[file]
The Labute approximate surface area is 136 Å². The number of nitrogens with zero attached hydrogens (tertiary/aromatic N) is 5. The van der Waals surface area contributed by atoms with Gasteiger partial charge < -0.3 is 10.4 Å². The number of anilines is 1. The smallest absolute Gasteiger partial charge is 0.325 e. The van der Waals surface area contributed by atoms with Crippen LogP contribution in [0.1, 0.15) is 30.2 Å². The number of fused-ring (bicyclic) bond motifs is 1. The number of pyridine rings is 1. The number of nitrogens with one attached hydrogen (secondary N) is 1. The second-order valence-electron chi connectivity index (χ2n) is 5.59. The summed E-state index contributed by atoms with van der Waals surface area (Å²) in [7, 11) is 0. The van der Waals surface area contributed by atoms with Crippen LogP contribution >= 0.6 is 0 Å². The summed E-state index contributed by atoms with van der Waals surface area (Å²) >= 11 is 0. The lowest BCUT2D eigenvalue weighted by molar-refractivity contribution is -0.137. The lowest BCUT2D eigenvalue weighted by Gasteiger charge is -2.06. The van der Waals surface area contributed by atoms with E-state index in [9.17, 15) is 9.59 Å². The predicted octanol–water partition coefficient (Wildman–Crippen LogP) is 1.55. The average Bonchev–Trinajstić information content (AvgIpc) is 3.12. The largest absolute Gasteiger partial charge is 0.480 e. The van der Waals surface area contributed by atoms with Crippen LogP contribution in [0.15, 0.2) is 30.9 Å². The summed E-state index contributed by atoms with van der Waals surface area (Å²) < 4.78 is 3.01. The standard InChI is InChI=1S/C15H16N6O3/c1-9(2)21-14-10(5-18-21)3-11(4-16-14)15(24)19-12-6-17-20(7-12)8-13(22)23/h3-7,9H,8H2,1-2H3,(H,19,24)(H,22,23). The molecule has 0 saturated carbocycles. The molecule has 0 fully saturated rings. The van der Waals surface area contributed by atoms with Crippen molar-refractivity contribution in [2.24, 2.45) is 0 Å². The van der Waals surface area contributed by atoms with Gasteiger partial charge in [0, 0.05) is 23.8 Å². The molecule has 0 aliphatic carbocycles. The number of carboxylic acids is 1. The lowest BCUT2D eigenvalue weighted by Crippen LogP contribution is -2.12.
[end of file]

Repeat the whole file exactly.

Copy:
The Labute approximate surface area is 136 Å². The number of nitrogens with zero attached hydrogens (tertiary/aromatic N) is 5. The van der Waals surface area contributed by atoms with Gasteiger partial charge < -0.3 is 10.4 Å². The number of anilines is 1. The smallest absolute Gasteiger partial charge is 0.325 e. The van der Waals surface area contributed by atoms with Crippen LogP contribution in [0.1, 0.15) is 30.2 Å². The number of fused-ring (bicyclic) bond motifs is 1. The number of pyridine rings is 1. The number of nitrogens with one attached hydrogen (secondary N) is 1. The second-order valence-electron chi connectivity index (χ2n) is 5.59. The summed E-state index contributed by atoms with van der Waals surface area (Å²) in [7, 11) is 0. The van der Waals surface area contributed by atoms with Crippen LogP contribution >= 0.6 is 0 Å². The summed E-state index contributed by atoms with van der Waals surface area (Å²) >= 11 is 0. The lowest BCUT2D eigenvalue weighted by molar-refractivity contribution is -0.137. The lowest BCUT2D eigenvalue weighted by Gasteiger charge is -2.06. The van der Waals surface area contributed by atoms with E-state index in [9.17, 15) is 9.59 Å². The predicted octanol–water partition coefficient (Wildman–Crippen LogP) is 1.55. The average Bonchev–Trinajstić information content (AvgIpc) is 3.12. The largest absolute Gasteiger partial charge is 0.480 e. The van der Waals surface area contributed by atoms with Crippen LogP contribution in [0.15, 0.2) is 30.9 Å². The summed E-state index contributed by atoms with van der Waals surface area (Å²) < 4.78 is 3.01. The standard InChI is InChI=1S/C15H16N6O3/c1-9(2)21-14-10(5-18-21)3-11(4-16-14)15(24)19-12-6-17-20(7-12)8-13(22)23/h3-7,9H,8H2,1-2H3,(H,19,24)(H,22,23). The molecule has 0 saturated carbocycles. The molecule has 0 fully saturated rings. The van der Waals surface area contributed by atoms with Crippen molar-refractivity contribution in [2.24, 2.45) is 0 Å². The van der Waals surface area contributed by atoms with Gasteiger partial charge in [0, 0.05) is 23.8 Å². The molecule has 0 aliphatic carbocycles. The number of carboxylic acids is 1. The lowest BCUT2D eigenvalue weighted by Crippen LogP contribution is -2.12.